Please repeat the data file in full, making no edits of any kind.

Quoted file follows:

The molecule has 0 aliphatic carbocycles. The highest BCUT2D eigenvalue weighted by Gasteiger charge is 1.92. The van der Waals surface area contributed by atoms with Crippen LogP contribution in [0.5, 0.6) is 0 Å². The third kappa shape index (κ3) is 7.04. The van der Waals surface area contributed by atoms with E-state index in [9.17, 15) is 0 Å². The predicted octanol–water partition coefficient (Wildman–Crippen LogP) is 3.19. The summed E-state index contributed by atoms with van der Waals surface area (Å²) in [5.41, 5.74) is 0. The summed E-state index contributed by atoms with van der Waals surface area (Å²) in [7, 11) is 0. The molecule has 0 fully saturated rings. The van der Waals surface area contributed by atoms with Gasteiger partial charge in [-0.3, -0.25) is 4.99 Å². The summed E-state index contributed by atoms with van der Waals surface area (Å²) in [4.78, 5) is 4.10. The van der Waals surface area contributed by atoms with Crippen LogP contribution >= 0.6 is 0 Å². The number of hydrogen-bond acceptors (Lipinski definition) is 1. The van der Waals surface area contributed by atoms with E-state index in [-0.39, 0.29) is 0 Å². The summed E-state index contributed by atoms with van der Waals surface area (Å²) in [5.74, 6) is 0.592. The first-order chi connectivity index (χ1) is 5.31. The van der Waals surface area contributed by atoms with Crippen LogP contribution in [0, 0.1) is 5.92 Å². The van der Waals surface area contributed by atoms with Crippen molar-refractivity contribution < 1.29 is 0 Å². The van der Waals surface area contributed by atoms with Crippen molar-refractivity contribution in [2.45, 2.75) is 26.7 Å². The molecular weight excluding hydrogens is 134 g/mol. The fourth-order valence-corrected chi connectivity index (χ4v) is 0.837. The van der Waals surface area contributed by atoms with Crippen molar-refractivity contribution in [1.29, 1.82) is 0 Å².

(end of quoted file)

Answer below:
The molecule has 0 aliphatic carbocycles. The highest BCUT2D eigenvalue weighted by Gasteiger charge is 1.92. The van der Waals surface area contributed by atoms with Crippen LogP contribution in [0.5, 0.6) is 0 Å². The third kappa shape index (κ3) is 7.04. The van der Waals surface area contributed by atoms with E-state index in [9.17, 15) is 0 Å². The predicted octanol–water partition coefficient (Wildman–Crippen LogP) is 3.19. The summed E-state index contributed by atoms with van der Waals surface area (Å²) in [5.41, 5.74) is 0. The summed E-state index contributed by atoms with van der Waals surface area (Å²) in [7, 11) is 0. The molecule has 0 fully saturated rings. The van der Waals surface area contributed by atoms with Gasteiger partial charge in [-0.3, -0.25) is 4.99 Å². The summed E-state index contributed by atoms with van der Waals surface area (Å²) in [4.78, 5) is 4.10. The van der Waals surface area contributed by atoms with Crippen LogP contribution >= 0.6 is 0 Å². The number of hydrogen-bond acceptors (Lipinski definition) is 1. The van der Waals surface area contributed by atoms with E-state index in [-0.39, 0.29) is 0 Å². The summed E-state index contributed by atoms with van der Waals surface area (Å²) in [5.74, 6) is 0.592. The first-order chi connectivity index (χ1) is 5.31. The van der Waals surface area contributed by atoms with Crippen LogP contribution in [0, 0.1) is 5.92 Å². The van der Waals surface area contributed by atoms with Crippen molar-refractivity contribution < 1.29 is 0 Å². The van der Waals surface area contributed by atoms with Crippen molar-refractivity contribution in [2.45, 2.75) is 26.7 Å². The molecular weight excluding hydrogens is 134 g/mol. The fourth-order valence-corrected chi connectivity index (χ4v) is 0.837. The van der Waals surface area contributed by atoms with Crippen molar-refractivity contribution in [1.29, 1.82) is 0 Å².